Only a few weeks earlier I had the privilege to meet one of those early visionaries when I met Anne Booth-Clibborn in Edinburgh. I didn’t know she was in the audience I was addressing when I was talking about Christian Aid being entrepreneurial and not afraid of risk-taking and that we were continuing on the path that was first charted by those who took up the plight of refugees and homeless people in mainland Europe after the war. When Anne introduced herself to me after the talk, my first reaction was that I hoped she did not feel I misrepresented what Christian Reconstruction in Europe stood for.
However, we had a most animated conversation about Christian Aid then and now, which made me realise that while ways of working may have changed, there is a strong continuity of principles and of faith. We may only be a small part in that evolving story; individually we may only have a small part in climbing that big mountain but that does not diminish the importance of being part of it.
Find out more about Anne and other amazing and dedicated Christian Aid supporters.
And now to something that brings us back to the pilgrimage element of our Munro challenge.
On the way up the mountain and on some of the peaks, hillwalkers encounter heaps of stones. These cairns were put there by generations of previous walkers to indicate the route, to mark the summit or even to provide some protection against the elements.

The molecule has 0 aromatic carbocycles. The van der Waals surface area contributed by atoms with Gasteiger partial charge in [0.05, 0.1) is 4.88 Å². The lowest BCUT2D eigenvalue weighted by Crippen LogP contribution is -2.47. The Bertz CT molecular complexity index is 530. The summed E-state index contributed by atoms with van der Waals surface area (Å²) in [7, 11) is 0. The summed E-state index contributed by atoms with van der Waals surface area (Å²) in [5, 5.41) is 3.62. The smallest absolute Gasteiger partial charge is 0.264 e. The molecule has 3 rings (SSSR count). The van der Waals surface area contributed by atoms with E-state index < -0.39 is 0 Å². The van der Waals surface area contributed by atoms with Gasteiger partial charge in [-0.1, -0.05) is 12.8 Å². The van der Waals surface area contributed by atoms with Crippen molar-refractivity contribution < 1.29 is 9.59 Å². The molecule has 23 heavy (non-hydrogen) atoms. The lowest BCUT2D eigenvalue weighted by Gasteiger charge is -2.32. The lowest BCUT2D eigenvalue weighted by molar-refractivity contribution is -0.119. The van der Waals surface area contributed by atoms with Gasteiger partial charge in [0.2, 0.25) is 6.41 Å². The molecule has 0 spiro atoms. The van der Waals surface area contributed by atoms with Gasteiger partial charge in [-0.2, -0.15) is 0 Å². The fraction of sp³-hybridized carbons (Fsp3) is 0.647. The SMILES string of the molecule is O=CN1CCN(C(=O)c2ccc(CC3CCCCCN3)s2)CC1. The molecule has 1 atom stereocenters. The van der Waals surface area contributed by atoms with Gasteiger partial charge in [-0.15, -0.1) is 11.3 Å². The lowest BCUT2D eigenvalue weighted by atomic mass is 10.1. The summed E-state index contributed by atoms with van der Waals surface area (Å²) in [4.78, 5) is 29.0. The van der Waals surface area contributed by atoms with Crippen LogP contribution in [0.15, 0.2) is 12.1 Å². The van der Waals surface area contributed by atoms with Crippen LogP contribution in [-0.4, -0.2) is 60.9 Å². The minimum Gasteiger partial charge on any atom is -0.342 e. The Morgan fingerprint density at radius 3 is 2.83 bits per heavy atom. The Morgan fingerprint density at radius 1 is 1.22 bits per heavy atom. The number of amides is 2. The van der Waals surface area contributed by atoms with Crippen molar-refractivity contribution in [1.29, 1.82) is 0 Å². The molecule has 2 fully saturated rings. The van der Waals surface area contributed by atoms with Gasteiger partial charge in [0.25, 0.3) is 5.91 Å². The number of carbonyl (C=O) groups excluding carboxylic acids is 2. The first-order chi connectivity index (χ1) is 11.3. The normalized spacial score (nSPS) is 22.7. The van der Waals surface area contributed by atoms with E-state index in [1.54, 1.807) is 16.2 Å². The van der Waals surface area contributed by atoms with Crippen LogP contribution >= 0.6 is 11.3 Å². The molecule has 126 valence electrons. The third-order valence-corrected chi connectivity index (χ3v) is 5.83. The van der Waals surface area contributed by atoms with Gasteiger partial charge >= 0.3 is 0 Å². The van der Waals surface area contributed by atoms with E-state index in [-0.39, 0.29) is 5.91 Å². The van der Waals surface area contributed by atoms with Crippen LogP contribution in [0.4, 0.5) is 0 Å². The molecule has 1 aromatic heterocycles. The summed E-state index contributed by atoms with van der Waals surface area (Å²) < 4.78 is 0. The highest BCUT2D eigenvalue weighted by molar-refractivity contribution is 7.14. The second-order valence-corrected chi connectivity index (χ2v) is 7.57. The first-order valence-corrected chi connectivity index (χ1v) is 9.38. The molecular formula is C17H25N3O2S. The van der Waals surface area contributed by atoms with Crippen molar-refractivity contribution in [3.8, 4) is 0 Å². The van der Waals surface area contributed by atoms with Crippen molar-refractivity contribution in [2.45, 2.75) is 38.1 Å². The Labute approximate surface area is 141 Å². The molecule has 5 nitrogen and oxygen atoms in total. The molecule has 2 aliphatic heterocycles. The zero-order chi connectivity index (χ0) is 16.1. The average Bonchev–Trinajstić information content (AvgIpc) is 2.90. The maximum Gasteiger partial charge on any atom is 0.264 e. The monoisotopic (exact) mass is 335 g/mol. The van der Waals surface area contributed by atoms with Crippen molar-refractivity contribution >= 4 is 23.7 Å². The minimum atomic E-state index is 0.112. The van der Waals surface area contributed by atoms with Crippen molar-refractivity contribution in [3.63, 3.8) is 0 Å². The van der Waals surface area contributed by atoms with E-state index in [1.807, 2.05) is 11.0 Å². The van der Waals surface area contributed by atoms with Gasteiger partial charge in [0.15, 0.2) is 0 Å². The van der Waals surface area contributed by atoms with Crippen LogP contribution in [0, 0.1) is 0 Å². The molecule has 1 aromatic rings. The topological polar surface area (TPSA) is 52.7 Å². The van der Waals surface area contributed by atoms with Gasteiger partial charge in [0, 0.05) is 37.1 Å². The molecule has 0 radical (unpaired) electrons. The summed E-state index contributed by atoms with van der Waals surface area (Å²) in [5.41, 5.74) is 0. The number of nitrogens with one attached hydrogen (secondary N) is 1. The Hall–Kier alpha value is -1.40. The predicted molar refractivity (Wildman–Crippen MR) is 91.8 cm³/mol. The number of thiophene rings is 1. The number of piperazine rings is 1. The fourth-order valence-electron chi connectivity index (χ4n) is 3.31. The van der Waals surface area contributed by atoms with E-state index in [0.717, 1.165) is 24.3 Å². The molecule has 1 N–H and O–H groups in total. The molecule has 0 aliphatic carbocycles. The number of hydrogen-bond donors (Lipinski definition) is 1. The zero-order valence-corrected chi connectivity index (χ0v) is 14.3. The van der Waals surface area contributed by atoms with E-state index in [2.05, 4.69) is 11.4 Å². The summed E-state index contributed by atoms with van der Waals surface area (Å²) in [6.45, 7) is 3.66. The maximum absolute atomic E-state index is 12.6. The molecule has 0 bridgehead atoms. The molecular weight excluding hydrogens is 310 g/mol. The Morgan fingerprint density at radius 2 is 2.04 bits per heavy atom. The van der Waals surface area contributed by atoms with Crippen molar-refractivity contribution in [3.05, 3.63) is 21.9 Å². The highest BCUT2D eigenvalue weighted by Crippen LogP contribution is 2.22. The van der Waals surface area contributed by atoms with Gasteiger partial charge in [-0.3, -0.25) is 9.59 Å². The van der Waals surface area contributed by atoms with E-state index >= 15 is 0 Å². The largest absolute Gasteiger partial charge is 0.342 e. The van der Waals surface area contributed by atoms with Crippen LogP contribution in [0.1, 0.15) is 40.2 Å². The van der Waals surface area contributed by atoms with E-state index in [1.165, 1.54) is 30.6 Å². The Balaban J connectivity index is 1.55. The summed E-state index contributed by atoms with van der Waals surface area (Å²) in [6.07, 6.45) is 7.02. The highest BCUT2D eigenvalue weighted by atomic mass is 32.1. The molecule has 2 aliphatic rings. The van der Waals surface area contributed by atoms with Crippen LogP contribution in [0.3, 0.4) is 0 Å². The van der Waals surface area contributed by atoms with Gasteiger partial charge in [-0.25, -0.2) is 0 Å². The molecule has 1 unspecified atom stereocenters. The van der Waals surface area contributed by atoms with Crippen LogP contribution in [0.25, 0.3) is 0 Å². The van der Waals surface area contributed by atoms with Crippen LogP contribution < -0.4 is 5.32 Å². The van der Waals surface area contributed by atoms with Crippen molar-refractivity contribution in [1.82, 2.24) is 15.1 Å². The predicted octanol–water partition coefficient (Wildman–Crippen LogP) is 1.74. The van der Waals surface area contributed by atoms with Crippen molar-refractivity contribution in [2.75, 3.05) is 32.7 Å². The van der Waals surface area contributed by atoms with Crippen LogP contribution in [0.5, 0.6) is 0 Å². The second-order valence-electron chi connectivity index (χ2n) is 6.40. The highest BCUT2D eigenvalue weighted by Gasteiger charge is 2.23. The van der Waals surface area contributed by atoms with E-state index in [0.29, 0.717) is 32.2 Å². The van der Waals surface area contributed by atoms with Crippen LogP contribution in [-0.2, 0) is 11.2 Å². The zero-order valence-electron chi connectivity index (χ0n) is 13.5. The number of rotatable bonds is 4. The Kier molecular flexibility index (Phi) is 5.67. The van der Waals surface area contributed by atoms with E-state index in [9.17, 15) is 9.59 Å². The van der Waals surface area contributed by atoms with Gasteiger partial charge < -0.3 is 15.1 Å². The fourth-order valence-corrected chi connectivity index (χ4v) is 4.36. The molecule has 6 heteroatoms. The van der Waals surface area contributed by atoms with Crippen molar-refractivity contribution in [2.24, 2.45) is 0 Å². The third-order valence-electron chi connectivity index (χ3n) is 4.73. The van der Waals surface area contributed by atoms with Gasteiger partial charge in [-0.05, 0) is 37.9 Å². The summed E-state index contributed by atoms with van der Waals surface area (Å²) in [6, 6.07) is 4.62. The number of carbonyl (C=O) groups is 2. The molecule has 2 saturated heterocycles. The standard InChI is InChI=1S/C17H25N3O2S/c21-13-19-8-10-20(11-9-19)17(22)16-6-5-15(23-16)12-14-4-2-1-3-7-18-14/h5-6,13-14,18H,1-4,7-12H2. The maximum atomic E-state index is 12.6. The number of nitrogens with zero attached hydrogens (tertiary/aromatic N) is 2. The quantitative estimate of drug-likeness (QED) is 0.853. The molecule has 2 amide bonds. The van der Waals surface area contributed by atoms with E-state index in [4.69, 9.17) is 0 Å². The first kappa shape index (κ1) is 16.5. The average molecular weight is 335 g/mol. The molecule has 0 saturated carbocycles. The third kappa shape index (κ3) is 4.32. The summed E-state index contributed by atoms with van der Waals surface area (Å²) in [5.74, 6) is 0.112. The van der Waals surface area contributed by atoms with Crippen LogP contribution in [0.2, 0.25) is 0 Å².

Some people carry stones from the valleys below to add to a cairn, while others just gather stones from the vicinity, but they are clearly a man-made element in an otherwise entirely natural environment. Without cairns we would have gotten lost (as in the case where a small cairn indicated that we could safely descend down a steep escarpment). Another cairn provided a welcome windbreak on the first peak.
After we had finally scaled the three peaks of the Beinn Liath Mhor ridge, I started to add my small stones to some of the cairns we passed by. Perhaps that is the way we need to look at our own role in the great mission that Christian Aid is part of.
‘No one can scale the mountain on their own; we almost always walk in the footsteps of those who have gone before us.'
We can benefit from the markers they have left behind for us. Even if they are not physically with us any longer, their markers continue to guide us, and occasionally we may have to add our own marker or repair ones destroyed by the forces of nature or by human hands. A good lesson in humility!
In the Highlands, one can feel infinitely small amidst the overwhelming presence of those mountains and the forces of nature, and so it is in this world, where we are surrounded by forces that have the capacity to overwhelm us. The knowledge, as the cairns remind us, that we walk with others from generations past, present and future, and the realisation that we are part of something much bigger than ourselves, was perhaps the true meaning of our Munro pilgrimage.